Our approach makes it possible to observe chase and escape behaviors in controlled situations of kinematic parameters, while these situations differ in some respects from the more complex chase and escape behaviors, such as those performed in a real environment. Firstly, in this study, an attacker and a defender were represented as disks onscreen. As many studies on sports have revealed, kinematic information relating to body parts is important, particularly in turning phases. For example, attackers try to deceive defenders with yawing upper body movements39, whereas defenders try to predict the directional change of the attacker using the attacker’s center of mass38,40. These differences may affect the variation in the response time including prediction. Secondly, in our approach, agents can always move at the same speed in any direction. As many researchers have shown, real chase and escape behaviors may be influenced by mechanical constraints such as morphological characteristics41,42, the preparatory state of the body20,35, and the relationship between mass and speed43. Finally, energy consumption for the attacker and defender in our virtual task is small, which are unlike real chase and escape behaviors44,45,46,47. For more detailed understanding, incorporating these factors would be necessary.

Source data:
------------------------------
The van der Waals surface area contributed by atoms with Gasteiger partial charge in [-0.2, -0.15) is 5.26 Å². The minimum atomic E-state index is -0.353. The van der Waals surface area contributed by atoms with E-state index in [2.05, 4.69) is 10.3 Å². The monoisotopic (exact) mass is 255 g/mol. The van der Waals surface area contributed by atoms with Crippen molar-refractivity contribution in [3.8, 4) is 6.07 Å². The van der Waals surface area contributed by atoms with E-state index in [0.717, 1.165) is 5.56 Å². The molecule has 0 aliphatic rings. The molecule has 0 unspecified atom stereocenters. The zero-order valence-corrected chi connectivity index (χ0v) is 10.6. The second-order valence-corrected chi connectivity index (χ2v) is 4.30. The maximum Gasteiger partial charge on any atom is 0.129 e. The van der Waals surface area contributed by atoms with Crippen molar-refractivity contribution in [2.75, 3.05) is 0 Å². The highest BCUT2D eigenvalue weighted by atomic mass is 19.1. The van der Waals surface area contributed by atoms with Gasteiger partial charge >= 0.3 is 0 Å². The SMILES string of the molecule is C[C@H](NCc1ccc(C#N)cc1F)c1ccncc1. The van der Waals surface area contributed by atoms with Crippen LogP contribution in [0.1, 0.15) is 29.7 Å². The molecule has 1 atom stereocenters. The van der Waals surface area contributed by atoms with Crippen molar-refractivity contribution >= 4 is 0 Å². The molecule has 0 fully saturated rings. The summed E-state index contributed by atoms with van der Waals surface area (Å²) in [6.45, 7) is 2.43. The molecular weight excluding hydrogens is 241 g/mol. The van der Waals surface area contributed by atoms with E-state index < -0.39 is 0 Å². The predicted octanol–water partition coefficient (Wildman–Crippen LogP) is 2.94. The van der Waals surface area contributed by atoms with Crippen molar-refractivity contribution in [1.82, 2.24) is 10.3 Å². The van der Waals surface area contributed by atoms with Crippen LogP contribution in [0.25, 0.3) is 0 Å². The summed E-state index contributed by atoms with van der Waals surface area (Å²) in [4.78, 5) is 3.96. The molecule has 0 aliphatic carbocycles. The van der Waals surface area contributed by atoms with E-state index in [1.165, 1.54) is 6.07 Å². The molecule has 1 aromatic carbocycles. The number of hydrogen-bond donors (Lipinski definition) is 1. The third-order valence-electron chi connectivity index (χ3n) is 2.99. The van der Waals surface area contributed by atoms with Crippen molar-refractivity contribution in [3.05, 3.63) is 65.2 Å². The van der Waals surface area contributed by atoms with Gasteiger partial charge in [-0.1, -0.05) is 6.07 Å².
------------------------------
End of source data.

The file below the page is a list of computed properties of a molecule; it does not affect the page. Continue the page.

In conclusion, we found a simple structure in the dynamics of a chase and escape interaction, even though such dynamics appear to be complex. This simplicity arises from the consistency of individual behaviors when constrained by multiple requirements. As a result, the outcome of agents’ behaviors is substantially dependent on their parameters of maneuverability. These findings may provide a comprehensive link between individual behaviors and the outcome of their interactions.
The datasets generated and analyzed in this study are available from the corresponding authors on reasonable request.
Wei, E., Justh, E. W. & Krishnaprasad, P. S. Pursuit and an evolutionary game. Proc. R. Soc. London A Math. Phys. Eng. Sci. 465, 1539–1559 (2009).
Howland, H. C. Optimal strategies for predator avoidance: The relative importance of speed and manoeuvrability. J. Theor. Biol. 47, 333–350 (1974).
Weihs, D. & Webb, P. W. Optimal avoidance and evasion tactics in predator-prey interactions. J. Theor. Biol., https://doi.org/10.1016/0022-5193(84)90019-5 (1984).
Packard, A. Jet propulsion and the giant fibre response of Loligo. Nature 221, 875–877 (1969).
Clark, W. C. Escape responses of herbivorous gastropods when stimulated by carnivorous gastropods. Nature 181, 137–138 (1958).
Domenici, P., Blagburn, J. M. & Bacon, J. P. Animal escapology I: theoretical issues and emerging trends in escape trajectories. J. Exp. Biol. 214, 2463–2473 (2011).